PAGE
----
Echinodorus Problems

Suggestions for keeping Echinodorus plants alive and thriving.

Q. My first planted aquarium is about 2 months old. Lately, I’ve been having trouble with my Echinodorus barthii and Radican marble queen sword (Echinodorus cordifolius). Some of the leaves have been turning yellow, then falling apart; others have just been coming off (the base of the stem looks brown but the rest of the leaf looks fine). Most of my other plants are doing well, the swords seem to be the ones with the big problem.

I’ve got a 50-gallon aquarium. The pH is about 7.2. Temperature is 78 Fahrenheit. Nitrate is 10 ppm, GH 150 ppm, KH 40 ppm and phosphate 1 ppm. I don’t have an iron test kit yet. I have three 20-watt fluorescent bulbs rated at 70 lumens. I have a yeast-activated carbon dioxide injection system, and most of the bubbles are absorbed as they pass through the reactor. I just started adding a fertilizer in hopes that might help. I’ve also been thinking about getting more lights, even though the bulbs have high lumen ratings.

Any suggestions on how to save my swords?
Thomas Simpson Hockessin

A. It sounds like the rosette, the central base of the aquatic plant, is rotting. The plant might have started rotting before or after you got it. If the new leaves are clean all the way to the base and show no signs of deterioration, the plant might recuperate. Your lighting is at the very low end of what the swords might easily tolerate. I would give them at least 1.5 watts per gallon or preferably closer to 2 WPG to maintain the red color in the E. x barthii and growth in the E. cordifolius. That is assuming the reflector is made of mirrorlike polished metal rather than white plastic. If the reflector is plastic, I would aim for about 2 to 2.5 WPG.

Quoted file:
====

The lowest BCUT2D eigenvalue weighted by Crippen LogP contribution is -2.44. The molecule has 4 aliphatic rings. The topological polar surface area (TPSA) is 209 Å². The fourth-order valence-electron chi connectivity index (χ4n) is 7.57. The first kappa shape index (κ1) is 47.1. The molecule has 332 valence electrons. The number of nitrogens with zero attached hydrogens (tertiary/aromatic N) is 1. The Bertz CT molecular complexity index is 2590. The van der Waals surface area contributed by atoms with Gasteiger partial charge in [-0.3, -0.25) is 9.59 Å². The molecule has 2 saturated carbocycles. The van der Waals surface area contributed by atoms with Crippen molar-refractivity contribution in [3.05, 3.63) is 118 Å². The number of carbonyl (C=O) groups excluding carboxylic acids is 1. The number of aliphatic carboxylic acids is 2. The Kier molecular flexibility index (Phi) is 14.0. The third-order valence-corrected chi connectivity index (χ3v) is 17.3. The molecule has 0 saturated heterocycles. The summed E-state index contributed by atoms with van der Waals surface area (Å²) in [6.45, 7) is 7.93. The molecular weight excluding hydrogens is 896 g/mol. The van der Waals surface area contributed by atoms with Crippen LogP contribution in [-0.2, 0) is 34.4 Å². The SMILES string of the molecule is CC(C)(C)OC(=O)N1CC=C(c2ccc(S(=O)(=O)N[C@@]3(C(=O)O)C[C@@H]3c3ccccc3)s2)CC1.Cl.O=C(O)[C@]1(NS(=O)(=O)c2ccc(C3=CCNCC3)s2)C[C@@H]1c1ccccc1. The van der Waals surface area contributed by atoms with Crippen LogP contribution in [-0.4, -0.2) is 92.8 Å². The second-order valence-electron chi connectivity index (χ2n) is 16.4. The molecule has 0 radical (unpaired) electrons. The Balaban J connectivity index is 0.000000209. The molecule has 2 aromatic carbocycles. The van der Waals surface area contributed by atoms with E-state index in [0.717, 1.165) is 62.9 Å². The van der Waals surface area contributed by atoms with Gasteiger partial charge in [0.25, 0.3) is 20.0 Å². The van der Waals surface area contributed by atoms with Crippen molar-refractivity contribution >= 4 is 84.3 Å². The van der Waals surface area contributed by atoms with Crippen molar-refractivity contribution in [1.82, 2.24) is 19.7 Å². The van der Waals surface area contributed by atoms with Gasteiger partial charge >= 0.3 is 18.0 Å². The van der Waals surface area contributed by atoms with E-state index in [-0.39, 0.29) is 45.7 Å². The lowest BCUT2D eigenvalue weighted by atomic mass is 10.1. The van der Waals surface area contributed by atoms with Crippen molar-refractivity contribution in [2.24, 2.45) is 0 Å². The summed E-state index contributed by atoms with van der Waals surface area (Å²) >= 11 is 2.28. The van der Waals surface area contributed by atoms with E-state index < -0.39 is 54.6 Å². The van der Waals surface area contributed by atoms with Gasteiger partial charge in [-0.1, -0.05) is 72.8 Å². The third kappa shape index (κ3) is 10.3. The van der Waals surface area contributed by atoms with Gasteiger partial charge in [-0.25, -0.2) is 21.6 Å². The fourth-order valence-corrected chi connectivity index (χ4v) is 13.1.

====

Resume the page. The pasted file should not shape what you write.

The nitrate and phosphate levels are good: one-half to 1 ppm of phosphate and 5 to 10 ppm of nitrate are good levels of those nutrients. However, overfeeding of the fish, especially if you are adding phosphates or nitrates as fertilizer, could lead to excesses of those compounds. If you are adding fertilizers, be sure to keep up on your water changes (50-percent weekly) to ensure that you do not accumulate excess nutrients. Alternatively, you can measure phosphates and nitrates, and do water changes less often but always whenever the phosphate or nitrate levels get too high. If you maintain carbon dioxide levels at about 20 to 30 ppm and have lighting close to 2 wpg, you will probably need to add phosphates and nitrates to maintain the levels of those nutrients. I definitely would add a good trace mix to ensure adequate amounts of micronutrients, including iron. The amount of iron needed will be supplied by the trace mix.